Kyphosis Treatment Options in Phoenix
Kyphosis is a deformity of the spine where the curve of the upper back is excessively pronounced, creating a hump or “hunchback.” The term kyphosis also describes the natural outward curvature of the spine in the upper back region. An excessive curve in this area is technically called hyperkyphosis, but in both medical and lay speech is routinely referred to simply as kyphosis.
Kyphosis is very common during adolescence. The vast majority of cases of kyphosis do not require surgical treatment. Mild kyphosis often resolves with simple measures to improve posture. DR. BAIG WILL DISCUSS ALL KYPHOSIS TREATMENT OPTIONS WITH YOU SO YOU CAN MAKE AN INFORMED DECISION BASED ON WHAT’S RIGHT FOR YOUR CHILD.
Types of Kyphosis
There are three different types of kyphosis. The kyphotic spine treatment options available may depend on the type of kyphosis your child has.
Postural kyphosis is the most common and is not associated with structural deformities in the spinal column. It usually becomes apparent during adolescence in the form of poor posture or “slouching,” and is caused by the spinal muscles and ligaments pulling out of their proper alignment.
With postural kyphosis, since there’s no vertebral deformity, the rounding of the back is flexible in nature and generally resolves when the child is asked to “stand up straight.” It is more common in girls than boys, and does not typically cause pain or problems into adulthood.
Scheuermann’s Kyphosis is characterised by changes in the shape of the spinal vertebrae, meaning it’s structural rather than posture-related in nature.
Normal vertebrae are rectangular in shape. However, in cases of Scheuermann’s Kyphosis, the vertebrae have a more triangular shape, which makes the bones “wedge” together. This wedging causes a sharper, more angular curve to develop in the upper back.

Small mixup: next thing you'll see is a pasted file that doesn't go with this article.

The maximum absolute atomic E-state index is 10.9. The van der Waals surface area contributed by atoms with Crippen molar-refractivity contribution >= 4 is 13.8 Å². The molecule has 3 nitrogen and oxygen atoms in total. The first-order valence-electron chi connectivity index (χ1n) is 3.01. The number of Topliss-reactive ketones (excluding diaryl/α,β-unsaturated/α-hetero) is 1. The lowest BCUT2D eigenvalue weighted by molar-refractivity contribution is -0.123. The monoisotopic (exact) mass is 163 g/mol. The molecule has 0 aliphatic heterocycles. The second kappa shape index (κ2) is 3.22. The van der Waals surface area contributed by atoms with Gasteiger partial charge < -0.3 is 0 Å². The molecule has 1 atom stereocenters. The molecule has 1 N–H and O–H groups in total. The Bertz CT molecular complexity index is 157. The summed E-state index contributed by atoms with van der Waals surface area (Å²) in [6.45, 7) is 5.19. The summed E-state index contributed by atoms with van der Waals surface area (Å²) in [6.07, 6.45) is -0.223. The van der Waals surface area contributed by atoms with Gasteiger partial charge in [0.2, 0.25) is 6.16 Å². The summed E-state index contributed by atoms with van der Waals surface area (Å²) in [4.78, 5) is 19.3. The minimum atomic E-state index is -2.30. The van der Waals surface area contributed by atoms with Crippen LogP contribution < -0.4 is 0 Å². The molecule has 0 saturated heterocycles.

- The curve is rigid, not flexible, so it won’t resolve when the patient changes posture.
- Symptoms typically include a painful upper back, stiffness when sitting, muscle cramps, and reduced flexibility. The upper back is often more painful after prolonged periods of standing or sitting.
Scheuermann’s Kyphosis is more common in boys than girls, and it usually appears in teens. Scheuermann’s Kyphosis can be diagnosed by x-ray.
With congenital kyphosis, the child is born with a spinal defect caused by improper development of the spinal column in the womb. The vertebrae fail to grow fully or they fuse together, which can cause pain and a curve in the upper back.
- The condition may not be noticeable immediately, although some children are born with a spinal curve or postural abnormalities.
- As the child grows, the vertebrae can compress the spinal cord, which may cause motor defects and nerve damage if left untreated.
Congenital kyphosis often worsens over time.
Treatment for Kyphosis
With a kyphotic spine, treatment depends on the underlying cause.
In cases of postural kyphosis, doctors may choose to simply monitor your child over time as they work on practicing good posture. Periodic x-rays may be taken to ensure the condition isn’t worsening. Dr. Baig can provide postural kyphosis treatment in Phoenix.
In moderate cases, Dr. Baig may recommend physical therapy to strengthen muscles that support the spine and to relieve tension in areas affected by misalignment. If your child is experiencing pain, appropriate pain medications can be prescribed. Children who are still growing may benefit from a back brace to encourage proper development.
Spinal surgery may be necessary in more severe cases, or to correct congenital kyphosis to reduce the risk of spinal cord compression.
Dr. Baig is skilled and experienced in many types of spinal fusion surgery, including minimally invasive techniques. As kyphosis can often be treated conservatively, surgery will only be recommended if Dr. Baig is certain your child will benefit.